Glycaemic control in type 1 diabetes – effects of diabetes technology and socioeconomic status

The landmark trials DCCT/EDIC trials show how important good glycaemic control is for the prevention of late complications in type 1 diabetes (T1D). According to the American Diabetes Association (ADA) an HbA1c target value of less than 7% should be targeted throughout all age groups to reduce the risk of late complications unless safety issues for individual patients or patients groups indicate higher HbA1c goals. However, most patients have difficulties to reach this target value despite improvements in diabetes therapy options during the last years. Especially the age group between 15 and 25 years have significantly higher HbA1c levels as analysis of data of various countries show [1]. The analysis of an US database, the so-called T1D Exchange registry which contains data of more than 35000 patients with T1D, indicate that glycaemic control in adolescents and young adults seems to get even worse in the past years as from 2012 until 2018 the average HbA1c has increased, particularly in the younger age groups [2].

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Topics: Treating Diabetes, Diabetes Technology

Posted by Dr. Susanne Famulla on Nov 4, 2020 4:00:00 PM

Lipohypertrophy – New insights into an old issue?

Lipohypertrophy (LH) is a common side effect of insulin therapy in patients with diabetes mellitus. The prevalence of lipohypertrophy is high with cross-sectional studies reporting up to 64% of patients being affected, with higher numbers in type 1 diabetes. Predisposing factors for the development of lipohypertrophy include duration of insulin treatment, needle reuse frequency, BMI and incorrect injection and site rotation techniques. Particularly the latter seem to be of major importance as re-education of patients in proper injection site rotation with avoidance of LH tissue was reported to improve glycaemic control [1].

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Topics: Clinical Trials in Diabetes, Diabetes Technology

Posted by Dr. Susanne Famulla on Nov 14, 2019 5:16:00 PM

Pramlintide as adjunct therapy for the treatment of type 1 diabetes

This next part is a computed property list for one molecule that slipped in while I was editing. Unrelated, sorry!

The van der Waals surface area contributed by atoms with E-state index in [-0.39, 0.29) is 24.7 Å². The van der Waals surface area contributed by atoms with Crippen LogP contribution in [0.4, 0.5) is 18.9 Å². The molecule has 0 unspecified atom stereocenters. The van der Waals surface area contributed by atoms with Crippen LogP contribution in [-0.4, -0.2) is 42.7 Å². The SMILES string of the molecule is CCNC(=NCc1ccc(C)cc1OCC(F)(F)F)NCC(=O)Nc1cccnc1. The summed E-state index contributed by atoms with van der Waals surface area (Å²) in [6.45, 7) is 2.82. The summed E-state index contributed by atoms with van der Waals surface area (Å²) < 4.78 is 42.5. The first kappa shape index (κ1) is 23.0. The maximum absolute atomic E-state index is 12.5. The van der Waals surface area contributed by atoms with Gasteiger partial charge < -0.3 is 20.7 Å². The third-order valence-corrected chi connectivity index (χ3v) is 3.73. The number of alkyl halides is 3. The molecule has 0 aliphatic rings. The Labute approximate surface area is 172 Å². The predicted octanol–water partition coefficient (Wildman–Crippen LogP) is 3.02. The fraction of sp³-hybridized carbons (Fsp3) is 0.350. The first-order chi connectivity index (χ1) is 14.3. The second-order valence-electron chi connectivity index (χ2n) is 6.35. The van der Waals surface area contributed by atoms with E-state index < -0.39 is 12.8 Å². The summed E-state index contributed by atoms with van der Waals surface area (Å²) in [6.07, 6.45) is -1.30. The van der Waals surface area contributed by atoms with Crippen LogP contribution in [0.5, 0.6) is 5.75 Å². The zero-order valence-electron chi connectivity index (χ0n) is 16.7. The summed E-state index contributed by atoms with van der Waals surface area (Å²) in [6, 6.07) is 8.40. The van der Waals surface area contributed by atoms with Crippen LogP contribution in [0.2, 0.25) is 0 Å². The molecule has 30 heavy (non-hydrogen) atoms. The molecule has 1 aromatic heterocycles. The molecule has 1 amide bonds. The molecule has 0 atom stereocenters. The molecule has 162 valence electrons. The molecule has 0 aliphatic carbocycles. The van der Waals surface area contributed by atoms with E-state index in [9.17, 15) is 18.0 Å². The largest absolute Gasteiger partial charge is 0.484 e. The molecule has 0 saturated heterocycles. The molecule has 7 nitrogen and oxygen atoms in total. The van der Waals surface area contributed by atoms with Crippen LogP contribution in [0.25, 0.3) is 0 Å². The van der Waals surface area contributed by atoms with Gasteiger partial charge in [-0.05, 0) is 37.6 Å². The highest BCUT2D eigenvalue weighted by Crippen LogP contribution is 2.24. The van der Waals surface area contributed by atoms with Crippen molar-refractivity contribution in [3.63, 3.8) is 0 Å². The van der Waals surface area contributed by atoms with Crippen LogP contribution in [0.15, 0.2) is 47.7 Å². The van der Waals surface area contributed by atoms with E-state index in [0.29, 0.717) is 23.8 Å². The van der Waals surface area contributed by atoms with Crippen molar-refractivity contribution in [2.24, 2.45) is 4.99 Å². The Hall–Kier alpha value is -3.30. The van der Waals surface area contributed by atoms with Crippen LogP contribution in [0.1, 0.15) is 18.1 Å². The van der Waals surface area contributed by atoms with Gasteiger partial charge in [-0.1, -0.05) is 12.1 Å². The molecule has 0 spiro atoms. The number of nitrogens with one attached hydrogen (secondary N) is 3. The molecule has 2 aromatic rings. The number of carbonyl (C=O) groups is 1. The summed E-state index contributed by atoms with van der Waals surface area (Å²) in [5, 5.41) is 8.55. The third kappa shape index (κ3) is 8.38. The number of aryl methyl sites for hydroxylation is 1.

Where are we today?

Insulin treatment for type 1 diabetes mellitus (T1D) has improved over the past decades due to advances in insulin formulations and administration techniques. Nevertheless, optimal glucose control and reaching HbA1c goals remain challenging for many patients. Consequently, the risk of subsequent micro- and macrovascular complications remains high and life expectancy is still reduced in this patient group so that there is an obvious need for improvement of current therapies or the development of new, additional treatments [1]. So what else can be done?


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Topics: Clinical Trials in Diabetes, Treating Diabetes

Posted by Dr. Susanne Famulla on Dec 19, 2018 5:12:00 PM

Vitamin D supplementation – is there a role in type 1 diabetes?

The possible ‘non-calcemic’ effects of Vitamin D in numerous diseases has become a large area of research. Historically, Vitamin D is known for its regulatory role in calcium absorption and bone metabolism but the identification of vitamin D receptor (VDR) expression in more than 30 tissues led to the possibility of pleiotropic effects of vitamin D [Diabetes Forouhi 2008]. In vitro and animal studies suggested an anti-inflammatory and immunomodulatory effect of Vitamin D [The Review of Diabetic Studies, Gregoriu 2017]. Moreover, preclinical studies uncovered a potential regulatory role of Vitamin D in insulin secretion, β-cell survival and calcium flux in pancreatic β-cells [Mitri J, Endocrinol Metab Clin North Am 2014].

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Topics: The Science behind Diabetes

Posted by Dr. Susanne Famulla on May 30, 2018 4:52:37 PM

Lipohypertrophy - The ugly side of insulin injection practice

Lipohypertrophy - Background

Lipohypertrophy (LHT) is a common side effect of long-standing insulin therapy in patients with diabetes mellitus. Lipohypertrophic lesions are characterised by a palpable tumour-like thickening of subcutaneous adipose tissue. Cross-sectional studies from different countries such as Germany, Ethiopia and Spain reported prevalences of LHT ranging between 28% to over 64% predominantly in patients with type 1 diabetes mellitus. Although the exact aetiology of LHT is unclear, factors such as duration of insulin treatment, needle reuse and frequent injection into same tissue areas due to missing or wrong injection site rotation may play an important role in the development of LHTs. In particular the latter factor, incorrect injection and rotation techniques, are widely observed in clinical daily practice. Patients with LHTs often state that insulin administration into same areas make insulin therapy easier due to easy access and/or less pain in the usually chosen injection sites. 

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Topics: Clinical Trials in Diabetes

Posted by Dr. Susanne Famulla on May 6, 2015 1:13:00 PM

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